Posted by: mackenzielibbey | September 18, 2014

“I have thought of this. I have not dismissed the thing”: Visuality and Poverty in On Duty with Inspector Field and The Empathy Exams

During our discussion of Dickens’s short story, On Duty with Inspector Field, yesterday, Professor Martin repeatedly suggested that Field’s detective work was somewhat reminiscent of tourism. To be sure, Field entering the squalid boarding houses and temporarily shining his “flaming eye” onto the heaps of poverty-stricken Irish families evokes memories of haunted house tours and historical reenactments I saw as a child; “look at this horror, but just for a minute,” the flaming eye swings on to the next room (12). More disturbing, however, is that Field’s desire to expose the squalor in which these people live (even for his own professional purposes) and the attendant questions regarding accountability, are not limited to fake haunted houses and reenactments. The story raises a number of concerns for the modern reader, including but not limited to: the media’s saturation with disturbing images that reveal the plight of peoples all over the world, service work that functions more as “poverty tourism” than real service, and the physical boundaries erected between those who are suffering and those who would prefer not to be inconvenienced by witnessing it.

A book of essays I read recently comes to mind. In The Empathy Exams, Leslie Jamison explores what it means to care, the role of affect and saccharine prose in a culture hell-bent on rationality, and whether empathy can truly be felt and measured (among many other themes). In one of her essays, “Indigenous to the Hood,” Jamison describes her experience participating in an LA Gang Tour. The tour, founded by a former member of the Florencia 13 gang, promises to allow tourists to “experience areas that were forbidden until now.” Jamison, a Santa Monica native, is in awe of the treacherous landscape that she always knew intellectually was right at her doorstep but never saw until that day (see: Mr. Snagsby scouring the area surrounding Tom-All-Alone’s for Joe). She is particularly preoccupied by a story one of the tour leaders tells about a shoot-out between 7th graders at a local school. “How many . . . would believe that they breathe THIS air?” writes Dickens (7). Jamison rides through the Los Angeles neighborhood, long disputed territory that has resulted in years of brutal violence, wondering the same. The guide points out significant sites and tells his own story, relating to the group how he finally managed to escape the nearly-inescapable world of gang control and violence.

Critiques of the existence of such a tour (of which there are many) aside, I think the most important part of Jamison’s essay comes in the final paragraph. She writes: “What good is this tour except that it offers an afterward? You’re just a tourist inside someone else’s suffering until you can’t get it out of your head; until you take it home with you–across a freeway, or a country, or an ocean. No bail to post: everything lingers. Puppet [a tour guide] lingers. Those clapping seventh graders linger. Your own embarrassment lingers. Maybe moral outrage is just the culmination of an insoluble lingering. So prepare yourself to live in it for a while. Hydrate for the ride. The great shame of your privilege is a hot blush the whole time. The truth of this place is infinite and irreducible, and self-reflexive anguish might feel like the only thing you can offer in return. It might be hard to hear anything above the clattering machinery of your guilt. Try to listen anyway.” *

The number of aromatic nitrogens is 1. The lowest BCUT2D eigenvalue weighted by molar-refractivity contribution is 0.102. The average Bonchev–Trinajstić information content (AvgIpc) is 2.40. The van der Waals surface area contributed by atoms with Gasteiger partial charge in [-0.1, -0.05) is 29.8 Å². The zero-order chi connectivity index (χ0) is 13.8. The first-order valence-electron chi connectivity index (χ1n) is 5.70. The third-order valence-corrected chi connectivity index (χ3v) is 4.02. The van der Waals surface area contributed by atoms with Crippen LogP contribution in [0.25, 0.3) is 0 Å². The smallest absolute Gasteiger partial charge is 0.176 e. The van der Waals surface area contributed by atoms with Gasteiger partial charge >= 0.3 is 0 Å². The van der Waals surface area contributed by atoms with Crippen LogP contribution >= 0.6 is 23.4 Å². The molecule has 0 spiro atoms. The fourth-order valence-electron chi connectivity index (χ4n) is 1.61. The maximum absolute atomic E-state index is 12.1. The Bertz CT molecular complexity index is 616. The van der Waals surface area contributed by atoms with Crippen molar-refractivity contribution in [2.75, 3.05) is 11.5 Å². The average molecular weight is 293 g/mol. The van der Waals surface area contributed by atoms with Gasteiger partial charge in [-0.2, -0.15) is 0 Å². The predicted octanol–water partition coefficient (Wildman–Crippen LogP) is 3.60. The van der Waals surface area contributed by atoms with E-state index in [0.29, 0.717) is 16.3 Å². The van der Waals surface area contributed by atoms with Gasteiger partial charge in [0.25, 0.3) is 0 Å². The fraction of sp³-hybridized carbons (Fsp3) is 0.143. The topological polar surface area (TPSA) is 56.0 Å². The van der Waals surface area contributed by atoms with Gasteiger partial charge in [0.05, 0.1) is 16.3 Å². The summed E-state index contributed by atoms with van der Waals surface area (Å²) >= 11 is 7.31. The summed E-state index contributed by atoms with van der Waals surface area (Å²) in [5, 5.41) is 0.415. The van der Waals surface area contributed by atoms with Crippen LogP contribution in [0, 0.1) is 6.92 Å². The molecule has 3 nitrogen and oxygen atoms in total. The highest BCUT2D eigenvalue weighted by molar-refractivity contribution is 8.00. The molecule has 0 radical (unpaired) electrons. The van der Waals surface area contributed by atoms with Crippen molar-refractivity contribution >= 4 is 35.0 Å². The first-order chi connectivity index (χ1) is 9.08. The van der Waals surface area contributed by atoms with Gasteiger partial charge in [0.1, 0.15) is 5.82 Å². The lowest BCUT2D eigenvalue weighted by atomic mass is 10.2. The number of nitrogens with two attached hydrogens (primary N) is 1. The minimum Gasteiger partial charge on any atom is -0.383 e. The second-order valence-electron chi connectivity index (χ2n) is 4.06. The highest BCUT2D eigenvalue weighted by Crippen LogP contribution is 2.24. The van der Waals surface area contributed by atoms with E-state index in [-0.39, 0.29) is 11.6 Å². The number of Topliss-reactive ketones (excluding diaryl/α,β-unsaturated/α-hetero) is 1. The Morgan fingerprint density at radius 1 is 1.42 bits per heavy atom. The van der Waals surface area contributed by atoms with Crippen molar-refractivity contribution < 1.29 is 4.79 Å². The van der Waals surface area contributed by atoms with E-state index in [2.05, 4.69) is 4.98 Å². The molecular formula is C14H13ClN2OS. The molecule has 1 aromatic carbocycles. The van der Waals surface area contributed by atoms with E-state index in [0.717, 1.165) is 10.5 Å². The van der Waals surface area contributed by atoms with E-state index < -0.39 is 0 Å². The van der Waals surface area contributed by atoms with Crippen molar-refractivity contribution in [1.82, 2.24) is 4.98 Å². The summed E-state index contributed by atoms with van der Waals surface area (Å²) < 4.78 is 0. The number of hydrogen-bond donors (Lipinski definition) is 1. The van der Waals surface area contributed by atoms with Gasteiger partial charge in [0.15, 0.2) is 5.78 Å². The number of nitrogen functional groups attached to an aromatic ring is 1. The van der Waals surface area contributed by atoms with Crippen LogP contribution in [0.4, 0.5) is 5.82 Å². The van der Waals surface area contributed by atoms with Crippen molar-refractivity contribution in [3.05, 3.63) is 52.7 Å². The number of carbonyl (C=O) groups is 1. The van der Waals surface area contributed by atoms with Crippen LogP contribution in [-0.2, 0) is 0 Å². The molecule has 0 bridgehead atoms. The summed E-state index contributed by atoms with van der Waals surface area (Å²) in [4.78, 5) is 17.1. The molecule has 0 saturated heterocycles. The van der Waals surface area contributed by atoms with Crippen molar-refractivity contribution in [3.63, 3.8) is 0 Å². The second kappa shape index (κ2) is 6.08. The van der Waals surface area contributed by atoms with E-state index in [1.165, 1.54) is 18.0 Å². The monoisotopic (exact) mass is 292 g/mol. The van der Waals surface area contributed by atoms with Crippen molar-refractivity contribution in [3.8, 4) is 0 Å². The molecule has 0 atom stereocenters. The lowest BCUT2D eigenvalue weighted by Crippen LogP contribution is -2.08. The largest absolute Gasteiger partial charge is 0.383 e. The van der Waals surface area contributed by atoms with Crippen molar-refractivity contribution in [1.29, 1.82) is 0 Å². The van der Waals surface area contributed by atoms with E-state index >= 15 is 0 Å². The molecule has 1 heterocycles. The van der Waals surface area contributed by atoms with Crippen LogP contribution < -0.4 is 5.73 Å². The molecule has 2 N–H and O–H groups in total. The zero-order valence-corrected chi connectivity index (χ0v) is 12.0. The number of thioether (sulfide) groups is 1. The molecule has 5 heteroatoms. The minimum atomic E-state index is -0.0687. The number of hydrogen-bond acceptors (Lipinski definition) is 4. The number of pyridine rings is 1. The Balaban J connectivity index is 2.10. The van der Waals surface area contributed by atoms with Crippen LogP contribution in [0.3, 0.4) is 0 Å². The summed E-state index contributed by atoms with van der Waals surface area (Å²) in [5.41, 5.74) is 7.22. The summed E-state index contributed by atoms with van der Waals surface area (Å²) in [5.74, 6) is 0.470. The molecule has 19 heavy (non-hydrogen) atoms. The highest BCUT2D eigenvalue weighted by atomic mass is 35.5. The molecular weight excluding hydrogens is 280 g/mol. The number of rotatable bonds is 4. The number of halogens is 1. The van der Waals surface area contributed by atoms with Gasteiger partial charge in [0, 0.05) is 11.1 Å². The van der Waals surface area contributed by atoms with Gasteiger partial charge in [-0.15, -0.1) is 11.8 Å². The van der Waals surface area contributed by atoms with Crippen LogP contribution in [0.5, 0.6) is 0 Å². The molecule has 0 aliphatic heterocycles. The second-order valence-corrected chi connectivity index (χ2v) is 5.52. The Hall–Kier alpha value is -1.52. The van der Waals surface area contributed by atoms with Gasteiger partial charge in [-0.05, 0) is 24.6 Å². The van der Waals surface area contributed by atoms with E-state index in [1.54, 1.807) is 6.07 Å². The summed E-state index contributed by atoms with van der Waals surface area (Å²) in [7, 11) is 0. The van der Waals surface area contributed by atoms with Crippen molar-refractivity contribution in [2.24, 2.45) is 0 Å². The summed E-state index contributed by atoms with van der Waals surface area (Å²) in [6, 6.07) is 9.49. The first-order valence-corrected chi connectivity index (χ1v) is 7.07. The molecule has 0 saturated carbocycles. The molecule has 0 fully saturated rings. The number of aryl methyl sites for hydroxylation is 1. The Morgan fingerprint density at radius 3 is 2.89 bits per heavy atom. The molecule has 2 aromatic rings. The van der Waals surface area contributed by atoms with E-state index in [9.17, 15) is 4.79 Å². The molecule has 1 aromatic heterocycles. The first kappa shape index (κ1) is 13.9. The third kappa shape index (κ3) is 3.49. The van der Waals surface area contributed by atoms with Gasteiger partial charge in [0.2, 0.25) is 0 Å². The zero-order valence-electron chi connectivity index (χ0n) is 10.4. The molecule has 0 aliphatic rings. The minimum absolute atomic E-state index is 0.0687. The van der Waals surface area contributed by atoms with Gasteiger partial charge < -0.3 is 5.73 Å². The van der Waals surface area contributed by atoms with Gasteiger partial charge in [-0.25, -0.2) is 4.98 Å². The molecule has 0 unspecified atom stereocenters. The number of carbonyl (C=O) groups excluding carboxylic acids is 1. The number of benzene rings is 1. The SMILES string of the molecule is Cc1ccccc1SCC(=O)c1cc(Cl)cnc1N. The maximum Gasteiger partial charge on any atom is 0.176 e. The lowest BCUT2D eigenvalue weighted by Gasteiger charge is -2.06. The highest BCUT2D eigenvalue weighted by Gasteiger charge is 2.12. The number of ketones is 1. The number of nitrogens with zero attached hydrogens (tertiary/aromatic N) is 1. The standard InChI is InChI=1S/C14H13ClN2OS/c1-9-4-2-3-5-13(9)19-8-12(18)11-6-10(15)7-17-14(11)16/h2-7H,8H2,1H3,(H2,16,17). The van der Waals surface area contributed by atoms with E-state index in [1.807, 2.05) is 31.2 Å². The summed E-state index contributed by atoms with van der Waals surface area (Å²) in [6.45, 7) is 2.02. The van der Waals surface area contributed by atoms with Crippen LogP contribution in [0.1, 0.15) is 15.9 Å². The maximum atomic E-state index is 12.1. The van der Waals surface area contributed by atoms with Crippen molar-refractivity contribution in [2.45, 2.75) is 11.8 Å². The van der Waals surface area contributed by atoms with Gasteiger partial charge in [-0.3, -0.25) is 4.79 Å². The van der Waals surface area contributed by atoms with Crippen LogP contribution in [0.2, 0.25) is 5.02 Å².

Similarly, the narrator of On Duty with Inspector Field begins the story by acknowledging the importance of this “self-reflexive anguish,” asking, “How much Red Tape my be there . . . and say, ‘I have thought of this. I have not dismissed this thing. I have neither blustered it away, nor frozen it away, nor tied it up and put it away, nor smoothly said pooh, pooh! to it when it has been shown to me?” (7).

Comparing these two texts even briefly has left me with many more questions than answers. The narrator of On Duty with Inspector Field is ultimately empathetic, noting that “The wicked cease from troubling sometimes, even in this life,” but is Inspector Field, with his flaming eye, an empathetic character (25)? To what extent can the acts of showing and seeing suffering be understood as empathy (or even significant social action)? Is practicing and writing about this kind of empathy a cop-out from taking real “action” or is it the most appropriate form of “action” for a person as far-removed from the suffering as Field is from the boarding houses and Jamison is from the streets of L.A.? If you’ve somehow made it all the way through this post, I’d be interested to hear your opinions!

*I don’t have a page number for this quote because I don’t have the book with me here but will add it ASAP.

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